Tag Archive for 'General Burnside'

Stanard’s Mill E-35

Historical Marker Text
Unable to defeat the Confederates at Spotsylvania Court House, on 21 May 1864 Lt. Gen. Ulysses S. Grant ordered the Army of the Potomac to march toward Bowling Green. Maj. Gen. Ambrose E. Burnside’s Ninth Corps brought up the rear. Grant ordered Burnside to pursue the Confederates down Telegraph Road (present day U.S. Rte. 1), while the rest of the army struck at Robert E. Lee’s troops from the east. Burnside encountered a small entrenched Confederate force at the Po River here at Stanard’s Mill. Uncertain of the enemy’s strength, he did not attempt to force a crossing, but instead reversed course, following the rest of the army to Guinea Station. [2002]
Continue reading ‘Stanard’s Mill E-35′

Gen. Hooker’s Headquarters N-34

Historical Marker Text
Just northeast, Maj. Gen. Joseph Hooker, commander of the Union Army of the Potomac, kept his headquarters, Jan.-June 1863, amid a vast city of tents and camps. It was here he rehabilitated the Union army after its catastrophic defeat in the First Battle of Fredericksburg in Dec. 1862 and its subsequent “Winter of Discontent.” From here he designed a campaign to defeat Gen. Robert E. Lee’s Army of Northern Virginia at Chancellorsville–a brilliant plan that failed in May 1863 because of his hesitancy and Lee’s aggressiveness. President Abraham Lincoln twice visited Hooker, here in April 1863 and again in May, after the defeat.

Continue reading ‘Gen. Hooker’s Headquarters N-34′

Fredericksburg Campaign N-4 and Battles of Fredericksburg E-44

Historical Marker Text

Fredericksburg Campaign N-4
Frustrated by the Army of the Potomac’s lack of progress, President Abraham Lincoln replaced army commander Maj. Gen. George B. McClellan with Maj. Gen. Ambrose E. Burnside, who assumed command on 9 Nov. 1862. Within a week, he had the army marching from its camps near Warrenton toward Fredericksburg along this road. Burnside hoped to cross the Rappahannock River at Fredericksburg by pontoon bridges and march on Richmond, but a delay in the arrival of the pontoons thwarted his plan. By the time the bridges arrived, Gen. Robert E. Lee’s army blocked his path. Burnside forced a crossing of the river on 11 Dec. but was defeated two days later at the Battle of Fredericksburg. [2002]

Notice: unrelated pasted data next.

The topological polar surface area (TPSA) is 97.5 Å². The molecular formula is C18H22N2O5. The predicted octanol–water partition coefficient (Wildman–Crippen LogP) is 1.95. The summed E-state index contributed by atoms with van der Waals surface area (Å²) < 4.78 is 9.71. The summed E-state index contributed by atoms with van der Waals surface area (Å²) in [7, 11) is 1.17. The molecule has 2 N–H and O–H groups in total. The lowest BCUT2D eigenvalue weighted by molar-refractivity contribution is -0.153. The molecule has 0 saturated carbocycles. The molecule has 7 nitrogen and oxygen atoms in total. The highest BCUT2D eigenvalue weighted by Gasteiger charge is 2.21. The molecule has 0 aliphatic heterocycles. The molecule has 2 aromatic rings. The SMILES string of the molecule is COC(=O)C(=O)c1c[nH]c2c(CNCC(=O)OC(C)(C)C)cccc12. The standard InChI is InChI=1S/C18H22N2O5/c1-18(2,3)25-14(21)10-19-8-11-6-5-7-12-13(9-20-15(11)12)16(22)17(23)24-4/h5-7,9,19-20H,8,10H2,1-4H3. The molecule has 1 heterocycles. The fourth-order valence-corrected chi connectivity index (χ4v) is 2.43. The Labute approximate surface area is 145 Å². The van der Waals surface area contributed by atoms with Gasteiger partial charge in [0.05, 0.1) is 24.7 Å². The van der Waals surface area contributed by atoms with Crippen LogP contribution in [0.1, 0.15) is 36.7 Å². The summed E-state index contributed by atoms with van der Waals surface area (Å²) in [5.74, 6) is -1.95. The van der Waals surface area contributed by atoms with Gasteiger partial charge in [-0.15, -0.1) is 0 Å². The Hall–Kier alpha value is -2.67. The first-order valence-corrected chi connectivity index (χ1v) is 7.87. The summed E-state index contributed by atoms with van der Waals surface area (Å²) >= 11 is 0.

Continue reading ‘Fredericksburg Campaign N-4 and Battles of Fredericksburg E-44’

The Chancellorsville Campaign E-118/Battle of Chancellorsville J-40

Chancellorsville

Historical Marker Text
The Chancellorsville Campaign E-118
While General Robert E. Lee engaged the Union army at Chancellorsville, Confederate Maj. Gen. Jubal A. Early confronted a smaller Union force led by Maj. Gen. John Sedgwick at Fredericksburg. On 3 May 1863, Sedgwick overran Early’s lines at Marye’s Heights, compelling Early to fall back to this point. When Sedgwick moved toward Chancellorsville, Early slipped in behind him, retaking Marye’s Heights. Early and other Confederate troops then attacked Sedgwick on 4 May, forcing the Union general to retreat across the Rappahannock River at Scott’s Ford. [2002]

Battle of Chancellorsville J-40
Hooker reached this point, April 30, 1863; next day he entrenched, with his left wing on the river and his right wing on this road several miles west. That wing was surprised by Jackson and driven back here, May 2. The Confederates stormed the position here, May 3. The Union army withdrew northward, May 5-6, 1863. [1930]

Continue reading ‘The Chancellorsville Campaign E-118/Battle of Chancellorsville J-40’




css.php